A very lazy search for NL commute distance finds that the national average in 1987 was 13.1 km (8.1 miles). (http://usj.sagepub.com/content/31/9/1545.abstract, subscription required). By comparison, the average commute distance in the Atlanta region is around 30 miles. I don’t know what the average non-work trip length is in Amsterdam. I know that when I’ve stayed there, it was in one of the outer neighborhoods, and I was still barely over a mile from the central train station. I visited all over the city and never spent more than 10 minutes pedaling between destinations. If I did not wish to bicycle all the way to a destination, bus, train, or streetcar service was available to anywhere I considered going. I even considered a trip over to Haarlem, which would probably be considered more of a vacation length trip by locals (David Hembrow certainly describes such vacations), but which is a normal weekend excursion in Atlanta. I also recall the scooters which zoomed along in the cycle tracks, and the road rage with which cyclist addressed pedestrians who stepped into cycle traffic without looking.

    My point is not to say whether Americans are traveling ‘unbikeable’ distances. It is to emphasize the concept that low-speed bicycling is particularly unwelcome in places where people are making longer trips.

  19. This is how ‘separated’ facilities are perceived in Atlanta: http://beltline.org/2013/01/10/tips-for-keeping-life-courteous-safe-and-clean-on-the-eastside-trail/

    The photo on the left of that page represents common conditions during peak hours and explains why one often ends up cycling at walking speeds for much of the distance. Other bicycle facilities have a stop sign at every single cross street, and sometimes even at driveways, while traffic on the parallel road does not have to stop at the cross streets. If facilities were built to Dutch standards – separation from cars and pedestrians, dedicated signals, and priority or bypasses at intersections, as well as an extensive network so you can avoid the most congested spots, it would be seen as a functional option.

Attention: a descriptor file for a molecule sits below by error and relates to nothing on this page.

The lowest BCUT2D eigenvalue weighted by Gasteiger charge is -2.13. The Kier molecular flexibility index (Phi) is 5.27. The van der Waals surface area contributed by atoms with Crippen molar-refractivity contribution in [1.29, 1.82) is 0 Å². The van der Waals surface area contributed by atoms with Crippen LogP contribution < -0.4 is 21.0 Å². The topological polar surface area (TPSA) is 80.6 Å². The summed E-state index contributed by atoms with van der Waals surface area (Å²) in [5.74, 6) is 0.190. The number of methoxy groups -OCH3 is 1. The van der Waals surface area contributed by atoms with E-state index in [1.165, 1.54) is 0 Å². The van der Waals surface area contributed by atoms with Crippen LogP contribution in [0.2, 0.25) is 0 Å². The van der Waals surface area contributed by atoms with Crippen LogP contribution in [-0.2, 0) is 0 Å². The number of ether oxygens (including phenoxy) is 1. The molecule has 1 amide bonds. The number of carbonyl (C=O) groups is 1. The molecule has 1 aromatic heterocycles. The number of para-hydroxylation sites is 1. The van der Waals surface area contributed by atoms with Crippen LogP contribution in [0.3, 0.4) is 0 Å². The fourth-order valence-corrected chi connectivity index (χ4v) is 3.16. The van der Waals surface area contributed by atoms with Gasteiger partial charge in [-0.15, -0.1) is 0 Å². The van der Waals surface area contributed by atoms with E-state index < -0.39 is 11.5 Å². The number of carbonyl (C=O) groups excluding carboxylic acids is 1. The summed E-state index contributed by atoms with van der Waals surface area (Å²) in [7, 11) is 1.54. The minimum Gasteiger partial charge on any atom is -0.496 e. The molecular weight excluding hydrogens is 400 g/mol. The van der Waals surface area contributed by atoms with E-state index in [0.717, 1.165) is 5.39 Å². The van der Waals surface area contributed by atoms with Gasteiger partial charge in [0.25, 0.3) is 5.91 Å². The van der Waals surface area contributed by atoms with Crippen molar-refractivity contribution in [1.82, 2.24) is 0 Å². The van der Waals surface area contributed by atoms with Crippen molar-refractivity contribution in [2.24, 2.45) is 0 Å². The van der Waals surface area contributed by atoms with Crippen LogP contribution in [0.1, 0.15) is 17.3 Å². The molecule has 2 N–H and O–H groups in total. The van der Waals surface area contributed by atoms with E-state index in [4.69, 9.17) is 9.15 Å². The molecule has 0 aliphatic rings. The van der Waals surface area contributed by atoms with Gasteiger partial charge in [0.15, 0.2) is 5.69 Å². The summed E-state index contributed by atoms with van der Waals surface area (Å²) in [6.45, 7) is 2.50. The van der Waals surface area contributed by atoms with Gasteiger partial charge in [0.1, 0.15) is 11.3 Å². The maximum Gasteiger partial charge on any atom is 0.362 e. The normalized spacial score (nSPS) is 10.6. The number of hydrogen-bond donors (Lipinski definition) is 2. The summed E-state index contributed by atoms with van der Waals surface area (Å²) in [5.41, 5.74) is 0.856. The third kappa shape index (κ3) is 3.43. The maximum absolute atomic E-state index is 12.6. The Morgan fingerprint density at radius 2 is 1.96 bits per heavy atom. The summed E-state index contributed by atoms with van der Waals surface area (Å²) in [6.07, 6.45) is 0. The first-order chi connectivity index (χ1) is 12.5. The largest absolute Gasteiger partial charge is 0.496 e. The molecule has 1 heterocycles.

20. Forester has admitted that he can no longer bike in his native San Diego at age 80. If only he lived in Holland…

  21. “many trips are longer.” Where I grew up, we lived on a .75 acre lot in suburbia, and all of our neighbor lots were as well, and stores weren’t for miles. When you design a City correctly, with small lot sizes (.2 acres where I own my house today) and mixed use developments, commutes are actually very short. The reason we have sprawl is because car roads take up a lot of space, which leads to more driving cars, which take up a lot of room, then people demand MORE roads due to congestion. Bicycles take up next to no room and that is why they are so efficient as traffic and much faster than walking for commutes.

  22. I agree that most work commutes are by men, but this is also important because it’s also the least enjoyable time to bicycle on roads or drive in congested traffic. I find cycling in quiet residential neighborhoods in the morning to be as good, if not better, than having a greenway. I neither see another car or even a bicycle but lots of trees and nice houses. However, it’s the arterial roads I despise, but at least I have some paint (bike lanes) that pretend to protect me on my way to work. People don’t run errands by bike either for the same reason, we don’t have dedicated paths or separated bike lanes. If we had them to the grocery store both my wife and I would use them (I have biked to the grocery store and even took my daughter in a Burley to pick up pizza we ordered, but I am unusual and this was .8 miles with only one or two car hell crossings)